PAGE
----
Food & Wine 23

As mobile phone applications, RSS Feeds and websites become more sophisticated, food lovers no longer need to scan cookery books for inspiration for their evening meal.

When four American University students set up a recipe-sharing website in 1997, their motivation was anthropological rather than commercial.

However, within ten years their website, designed to explore how people share recipes, had grown into one of the world’s biggest food websites –

According to vice president of marketing, Esmee Williams, it was people at home rather than web entrepeneurs, who made this site a success.

“We just created the technology,” she explains. “It was the community who created the content.”

With 15 million visitors every year, this easy-to-use website has proven that, when it comes to food and technology, the internet foodie world is not just limited to Blackberries.

But while using the internet to find recipes, do the weekly shop or just order a takeaway has become normal thanks to forward-thinking companies like Allrecipes, the launch of Apple’s iPhone two years ago took things one step further.

Easy-to-download applications which could be used on the move, became available, and this month launched their first iPhone ‘app’.

“We first introduced our first mobile phone application ten years ago. But back then it was a small screen and a miserable experience,” Williams remembers.

Faster internet connections and better-designed websites changed all that and the companies’ ‘Dinner Spinner’ application has already had 1.5 million downloads in the US.

With a slot machine-like search facility, those who can’t decide on their dinner can simply shake their iPhone to activate the Dinner Spinner. No typing is needed.

You could then download another application to help you buy the ingredients, adds Jon Rudoe, head of retail at

“Our application enables you to do a full shop, anytime,” he explains.

“You could be sitting on a tube and choosing your products. Your list would then be synced to your Ocado account when you go above ground.”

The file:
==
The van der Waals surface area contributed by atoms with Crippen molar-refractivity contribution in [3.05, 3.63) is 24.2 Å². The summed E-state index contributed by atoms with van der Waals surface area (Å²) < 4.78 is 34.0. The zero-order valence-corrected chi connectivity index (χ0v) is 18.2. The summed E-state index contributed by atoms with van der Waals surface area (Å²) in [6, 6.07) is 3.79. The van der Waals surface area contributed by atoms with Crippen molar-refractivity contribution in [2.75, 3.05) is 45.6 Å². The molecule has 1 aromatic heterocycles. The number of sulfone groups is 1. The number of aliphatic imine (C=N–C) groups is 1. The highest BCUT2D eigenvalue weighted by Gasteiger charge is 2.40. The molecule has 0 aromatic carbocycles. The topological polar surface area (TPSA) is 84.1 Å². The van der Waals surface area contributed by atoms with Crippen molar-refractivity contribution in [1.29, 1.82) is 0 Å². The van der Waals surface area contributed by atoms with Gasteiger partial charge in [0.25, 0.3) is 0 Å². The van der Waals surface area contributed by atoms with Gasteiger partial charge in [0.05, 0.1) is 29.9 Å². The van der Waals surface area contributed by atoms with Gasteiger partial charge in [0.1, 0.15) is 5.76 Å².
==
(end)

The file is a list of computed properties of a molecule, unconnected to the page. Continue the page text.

This is great news for those who prefer to make up their shopping lists spontaneously, rather than sitting in front of a computer.

Ordering online is also a handy way to keep an eye on your budget.

“When you’re standing in the supermarket you can’t do an instant price comparison,” Jon points out. “But online you can, so we have to be competitive. You can also see exactly how much you’re spending as you go along.”

A common myth about is that it only stocks Waitrose products, when in fact the site offer 19,000 products. All branded goods sold on are price-matched with Tesco, and their Waitrose own-label produce is sold at “internet only” prices, which makes them cheaper than you would find in-store.

But if you’re still not sold on apps and websites, here are a few sites to get you started…

Eat fresher

Download to find out which fruits and vegetables are in season. The application includes information on fruits, vegetables, lettuces, herbs, fungi and nuts, so you can save the planet while tickling your taste buds. If you haven’t got an iPhone, visit, instead.


Whether you’re intolerant to dairy, gluten or nuts, this application will help you choose your meals in restaurants, as well as reminding you what questions to ask your waiter. Visit Or if you need general advice go to

Matching food and wine

You might have worked out what to eat and how to buy it online – but do you know what to drink? Get some instant expert advice from Natalie Maclean and you’ll never get confused in a wine store again. Visit or head to her website for advice, podcasts and subscription to the newsletter.



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